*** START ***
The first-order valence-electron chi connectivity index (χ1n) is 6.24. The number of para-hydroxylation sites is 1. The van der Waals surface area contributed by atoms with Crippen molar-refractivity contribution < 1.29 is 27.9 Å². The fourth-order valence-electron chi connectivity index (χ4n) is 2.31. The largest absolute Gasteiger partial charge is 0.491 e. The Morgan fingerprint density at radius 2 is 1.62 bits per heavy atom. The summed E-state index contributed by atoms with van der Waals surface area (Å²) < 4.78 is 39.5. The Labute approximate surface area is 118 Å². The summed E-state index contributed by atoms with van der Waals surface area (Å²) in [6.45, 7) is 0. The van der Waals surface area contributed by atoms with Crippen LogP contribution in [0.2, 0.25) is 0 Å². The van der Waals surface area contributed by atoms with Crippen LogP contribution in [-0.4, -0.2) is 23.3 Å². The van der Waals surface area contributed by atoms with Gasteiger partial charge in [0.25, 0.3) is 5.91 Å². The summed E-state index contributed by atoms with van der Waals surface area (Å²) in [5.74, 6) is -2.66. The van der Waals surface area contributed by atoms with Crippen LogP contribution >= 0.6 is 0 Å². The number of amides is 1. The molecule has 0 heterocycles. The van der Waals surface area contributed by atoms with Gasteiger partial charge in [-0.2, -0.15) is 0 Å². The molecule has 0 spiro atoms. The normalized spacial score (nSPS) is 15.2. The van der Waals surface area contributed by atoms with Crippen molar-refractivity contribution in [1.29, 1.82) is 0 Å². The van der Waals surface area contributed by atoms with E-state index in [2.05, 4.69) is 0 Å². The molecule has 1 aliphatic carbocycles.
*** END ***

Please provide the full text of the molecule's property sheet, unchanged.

The first-order valence-electron chi connectivity index (χ1n) is 6.24. The number of para-hydroxylation sites is 1. The van der Waals surface area contributed by atoms with Crippen molar-refractivity contribution < 1.29 is 27.9 Å². The fourth-order valence-electron chi connectivity index (χ4n) is 2.31. The largest absolute Gasteiger partial charge is 0.491 e. The Morgan fingerprint density at radius 2 is 1.62 bits per heavy atom. The summed E-state index contributed by atoms with van der Waals surface area (Å²) < 4.78 is 39.5. The Labute approximate surface area is 118 Å². The summed E-state index contributed by atoms with van der Waals surface area (Å²) in [6.45, 7) is 0. The van der Waals surface area contributed by atoms with Crippen LogP contribution in [0.2, 0.25) is 0 Å². The van der Waals surface area contributed by atoms with Crippen LogP contribution in [-0.4, -0.2) is 23.3 Å². The van der Waals surface area contributed by atoms with Gasteiger partial charge in [0.25, 0.3) is 5.91 Å². The summed E-state index contributed by atoms with van der Waals surface area (Å²) in [5.74, 6) is -2.66. The van der Waals surface area contributed by atoms with Crippen LogP contribution >= 0.6 is 0 Å². The number of amides is 1. The molecule has 0 heterocycles. The van der Waals surface area contributed by atoms with Gasteiger partial charge in [-0.2, -0.15) is 0 Å². The molecule has 0 spiro atoms. The normalized spacial score (nSPS) is 15.2. The van der Waals surface area contributed by atoms with Crippen molar-refractivity contribution in [1.29, 1.82) is 0 Å². The van der Waals surface area contributed by atoms with E-state index in [2.05, 4.69) is 0 Å². The molecule has 1 aliphatic carbocycles.